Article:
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north korea hydrogen bomb


North Korea claims that it has successfully tested a nuclear weapon that could be loaded onto a long-range missile.

Pyongyang said its sixth nuclear test was a “perfect success”, hours after seismologists had detected an earth tremor.

North Korea said it had tested a hydrogen bomb – a device many times more powerful than an atomic bomb.

Analysts say the claims should be treated with caution, but its nuclear capability is clearly advancing.

Pyonyang last carried out a nuclear test in September 2016. It has defied UN sanctions and international pressure to develop nuclear weapons and to test missiles which could potentially reach the mainland US.

Image source CNN

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According to South Korean officials, the latest test took place in Kilju County, where North Korea’s Punggye-ri nuclear test site is situated.

The “artificial quake” was 9.8 times more powerful than the tremor from North Korea’s fifth test, the state weather agency said.

It came hours after Pyongyang said it had miniaturized a hydrogen bomb for use on a long-range missile, and North Korean leader Kim Jong-un was pictured with what state media said was a new type of hydrogen bomb. State media said the device could be loaded on to a ballistic missile.

Initial reports from the US Geological Survey put the tremor at 5.6-magnitude with a depth of 6 miles but this was later upgraded to 6.3-magnitude at 0 miles. This would make it North Korea’s most powerful nuclear test to date.

Japan condemned the test and South Korean President Moon Jae-in convened emergency security council talks.

A series of recent missile tests has caused growing international unease.

In a report on September 3, North Korea’s state news agency KCNA said Kim Jong-un had visited scientists at the nuclear weapons institute and “guided the work for nuclear weaponization”.

The report said: “The institute recently succeeded in making a more developed nuke.”

“He (Kim Jong-un) watched an H-bomb to be loaded into a new ICBM (intercontinental ballistic missile),” it added.

The report carried pictures of Kim Jong-un inspecting the device. It described the weapon as “a multi-functional thermonuclear nuke with great destructive power which can be detonated even at high altitudes”.

International experts say North Korea has made advances in its nuclear weapons capabilities but it is unclear if it has successfully miniaturized a nuclear weapon it can load on to a missile.

North Korea has previously claimed to have miniaturized a nuclear weapon but experts have cast doubt on this. There is also skepticism about North Korea’s claims to have developed a hydrogen bomb, which is more powerful than an atomic bomb.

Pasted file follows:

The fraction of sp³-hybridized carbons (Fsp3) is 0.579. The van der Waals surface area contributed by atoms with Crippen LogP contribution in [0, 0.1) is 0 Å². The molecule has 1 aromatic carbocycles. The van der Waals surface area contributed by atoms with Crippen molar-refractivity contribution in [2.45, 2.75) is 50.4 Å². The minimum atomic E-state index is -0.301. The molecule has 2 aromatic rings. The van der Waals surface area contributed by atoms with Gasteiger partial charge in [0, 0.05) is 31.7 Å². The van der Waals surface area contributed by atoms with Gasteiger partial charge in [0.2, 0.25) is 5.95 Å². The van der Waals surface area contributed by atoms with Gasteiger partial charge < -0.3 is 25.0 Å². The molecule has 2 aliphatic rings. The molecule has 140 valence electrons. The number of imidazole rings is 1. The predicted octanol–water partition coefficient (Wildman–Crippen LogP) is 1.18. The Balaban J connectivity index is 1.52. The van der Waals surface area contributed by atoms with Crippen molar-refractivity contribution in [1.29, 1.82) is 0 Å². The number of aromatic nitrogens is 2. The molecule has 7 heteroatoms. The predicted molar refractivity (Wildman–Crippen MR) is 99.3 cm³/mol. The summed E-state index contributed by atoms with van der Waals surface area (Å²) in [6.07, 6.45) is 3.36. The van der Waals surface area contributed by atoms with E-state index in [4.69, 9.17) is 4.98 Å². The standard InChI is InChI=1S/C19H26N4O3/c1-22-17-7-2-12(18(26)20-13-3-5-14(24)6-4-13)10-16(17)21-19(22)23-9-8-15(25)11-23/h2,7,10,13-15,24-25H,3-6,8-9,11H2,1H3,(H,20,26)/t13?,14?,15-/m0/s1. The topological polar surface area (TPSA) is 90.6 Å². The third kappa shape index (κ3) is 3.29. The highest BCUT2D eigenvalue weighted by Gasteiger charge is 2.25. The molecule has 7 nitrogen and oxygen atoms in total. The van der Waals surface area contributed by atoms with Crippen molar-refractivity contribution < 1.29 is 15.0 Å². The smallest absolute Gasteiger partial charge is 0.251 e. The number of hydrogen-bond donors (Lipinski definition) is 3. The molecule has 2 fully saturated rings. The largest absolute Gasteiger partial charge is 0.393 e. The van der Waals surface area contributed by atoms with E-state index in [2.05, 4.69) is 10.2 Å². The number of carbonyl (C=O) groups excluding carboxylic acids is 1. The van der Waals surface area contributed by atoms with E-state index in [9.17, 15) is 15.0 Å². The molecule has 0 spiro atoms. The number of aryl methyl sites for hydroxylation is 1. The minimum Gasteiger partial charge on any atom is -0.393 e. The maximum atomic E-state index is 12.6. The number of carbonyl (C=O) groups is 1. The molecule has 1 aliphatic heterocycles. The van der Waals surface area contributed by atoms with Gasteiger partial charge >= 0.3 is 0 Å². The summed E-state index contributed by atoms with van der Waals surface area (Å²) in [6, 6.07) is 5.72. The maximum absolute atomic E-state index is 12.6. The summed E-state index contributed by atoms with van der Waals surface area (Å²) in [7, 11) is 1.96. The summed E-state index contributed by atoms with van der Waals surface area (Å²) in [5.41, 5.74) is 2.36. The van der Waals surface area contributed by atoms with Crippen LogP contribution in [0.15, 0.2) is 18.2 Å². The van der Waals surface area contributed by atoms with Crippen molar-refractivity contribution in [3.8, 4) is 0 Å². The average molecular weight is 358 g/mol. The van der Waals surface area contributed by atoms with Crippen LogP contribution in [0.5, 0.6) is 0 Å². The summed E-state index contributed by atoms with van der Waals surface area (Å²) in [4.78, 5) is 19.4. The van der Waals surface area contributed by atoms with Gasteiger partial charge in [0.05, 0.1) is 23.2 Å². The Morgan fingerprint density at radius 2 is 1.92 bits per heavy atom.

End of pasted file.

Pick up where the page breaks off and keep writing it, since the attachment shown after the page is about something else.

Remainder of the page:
Hydrogen bombs use fusion – the merging of atoms – to unleash huge amounts of energy, whereas atomic bombs use nuclear fission, or the splitting of atoms.


South Korea has fired warning shots at a suspected North Korean drone flown across the DMZ.

Soldiers fired about 20 rounds before the craft turned back, Yonhap news agency said citing South Korean officials.

Earlier, South Korea’s President Park Geun-hye urged China to impose the strongest possible sanctions against North Korea, following its apparent nuclear test.

North Korea claims it has tested a hydrogen bomb.

That claim is doubted by experts, who say the blast, though probably nuclear, was not big enough to have been a thermonuclear explosion.

In her annual press conference, President Park Geun-hye said the international community’s response to North Korea “must differ from the past”, without giving details.

Park Geun-hye said new sanctions on Pyongyang must go further than before, with China’s support crucial. She also warned of possible further action by North Korea, including “cyber terrorism”.DMZ North Korean drone 2016

China, North Korea’s closest ally, has repeatedly condemned North Korea’s nuclear tests but is often accused of doing little to try and stop them.

Park Geun-hye stressed China’s past statements but added: “I am certain that China is very well aware if such a strong will isn’t followed by necessary steps, we will not be able to stop the North’s fifth and sixth nuclear tests and we cannot guarantee true peace and stability on the Korean peninsula.”

“I believe the Chinese government will not allow the situation on the Korean peninsula to deteriorate further.”

Last week Secretary of State John Kerry also urged China to take a tougher line, telling his Chinese counterpart the relationship with North Korea cannot be “business as usual”.

President Park Geun-hye also spoke about the steps South Korea was taking with the US to “neutralize North Korea’s provocative actions” including additional deployments of American military assets on the Korean peninsula.

Answering a question about whether Seoul would consider ending its involvement in the jointly-run Kaesong industrial zone, just north of the border, Park Geun-hye said its future depended on Pyongyang’s actions.

Seoul has already limited access to Kaesong from South Korea, to only those directly involved in its operations.